The letter of comment column features 13 contributors (including Lloyd Penney), most of whom have a lot to say about the contents of the previous issue. This goes to show that SOME readers of SF&F fanzines ARE interested in SF&F topics.
Fadeaway worth reading? – For me, personally, yes, the Bomba article being an exercise in nostalgia. For anyone interested in fantasy literature, the same essay, describing the most successful imitator of “Tarzan,” makes it worthwhile. And if you are fascinated by the literary history of the genre, as I am, FADEAWAY is a must read, for it always highlights one or more topics of extreme interest.
( Multiple issues of Fadeaway here )
HALF-LIFE (#1) – December 2014 – Find it here
Faned: Ryan Speer. American Perzine.
Welcome! Welcome! Welcome! And I say again, from the heart, welcome!
Simply put, the first issue of a brand-new fanzine from a newly-minted faned!
Important to stress zinedom’s delight at the appearance of HALF-LIFE because Ryan might be pulled off stride by comments about alleged faults and mistakes typical of a newcomer.
For instance, starting off with a page of Calibri text set at point size twenty. Unusual choice. However, it does emphasise the few paragraphs listing his credentials. He’s experimented with Apas apparently, and figures a perzine might be more suitable to his taste. He writes: “I have hovered at the periphery of Fandom for a few years now… I like: Frank Paul, Conan, Edd Cartier, Phil Farmer, Budrys book reviews, Solaris, ST:NG, Ken MacLeod.”
Is this the making of a science fiction fan and faned? Absolutely! Off to a good start. All he has to do is write about these interests with enthusiasm. No doubt his interests will expand as time goes on, giving him even more topics to excitedly share with his fellow fen. But how well does he express himself in this first issue? How successful a zine is it?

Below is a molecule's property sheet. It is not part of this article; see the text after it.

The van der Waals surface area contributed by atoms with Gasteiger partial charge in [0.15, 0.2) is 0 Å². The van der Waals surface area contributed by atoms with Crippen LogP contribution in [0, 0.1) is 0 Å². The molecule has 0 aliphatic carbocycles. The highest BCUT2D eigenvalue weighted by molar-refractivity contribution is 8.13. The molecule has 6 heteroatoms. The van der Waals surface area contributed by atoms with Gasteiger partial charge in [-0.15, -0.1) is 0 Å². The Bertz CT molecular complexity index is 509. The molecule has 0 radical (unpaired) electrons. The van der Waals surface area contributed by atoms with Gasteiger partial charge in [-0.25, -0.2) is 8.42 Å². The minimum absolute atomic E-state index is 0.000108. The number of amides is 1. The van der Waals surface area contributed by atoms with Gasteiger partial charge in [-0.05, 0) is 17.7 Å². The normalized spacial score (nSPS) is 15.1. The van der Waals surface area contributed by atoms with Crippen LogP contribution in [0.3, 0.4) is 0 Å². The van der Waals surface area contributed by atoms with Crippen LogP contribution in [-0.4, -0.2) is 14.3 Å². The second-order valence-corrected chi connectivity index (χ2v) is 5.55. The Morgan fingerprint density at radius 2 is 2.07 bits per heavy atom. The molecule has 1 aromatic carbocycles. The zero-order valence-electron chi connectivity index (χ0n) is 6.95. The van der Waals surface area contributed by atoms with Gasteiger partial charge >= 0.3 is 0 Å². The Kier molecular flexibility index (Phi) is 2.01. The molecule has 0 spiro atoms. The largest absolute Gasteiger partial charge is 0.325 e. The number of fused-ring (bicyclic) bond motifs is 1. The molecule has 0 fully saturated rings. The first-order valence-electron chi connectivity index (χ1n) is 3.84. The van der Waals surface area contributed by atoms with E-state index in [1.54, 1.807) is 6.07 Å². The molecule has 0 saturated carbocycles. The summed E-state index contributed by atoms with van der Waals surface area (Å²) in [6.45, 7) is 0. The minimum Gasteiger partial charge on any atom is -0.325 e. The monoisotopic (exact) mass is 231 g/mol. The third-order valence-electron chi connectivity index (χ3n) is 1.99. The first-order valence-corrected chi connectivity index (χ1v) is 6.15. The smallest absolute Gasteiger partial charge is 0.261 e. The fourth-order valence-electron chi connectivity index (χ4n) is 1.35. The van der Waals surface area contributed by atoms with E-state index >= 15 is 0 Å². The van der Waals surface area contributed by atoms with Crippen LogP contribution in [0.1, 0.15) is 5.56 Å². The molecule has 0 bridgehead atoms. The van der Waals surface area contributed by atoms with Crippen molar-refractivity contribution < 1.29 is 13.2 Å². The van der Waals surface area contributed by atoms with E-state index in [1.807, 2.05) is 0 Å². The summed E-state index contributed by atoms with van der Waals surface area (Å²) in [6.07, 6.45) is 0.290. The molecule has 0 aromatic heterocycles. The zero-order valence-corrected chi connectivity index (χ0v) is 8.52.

I figure an article (first in a series?) titled “Our Favorite Nuclear Blasts” starts things off with a bang. Given he’s describing the underground explosion of a 380 ton nuclear device near Hattiesburg, Mississippi in October of 1964, I have some doubts concerning the veracity of this article. Nicely backed up with a photo and diagram though. Appropriate to the nifty cover too.
Another article, this one labelled “imaginary,” Talks about William L. Crawford’s MARVEL TALES from the 1930s and includes a reproduction of the cover of the second issue. He cites P. 782 from the Clute/Nicholls SF Encyclopedia as a source. I looked it up. Sure enough, genuine zine. So what’s the “imaginary” aspect? Written for the Virginia tech library blog as if it were real. But it is real.
This faned is playing with his readers’ minds! I like that.
He mentions that his current projects include reading all of Heinlein’s juveniles and exploring the Tarzan series in order to “understand Farmer’s pastiches,” all of which may result in some reviews in the next issue.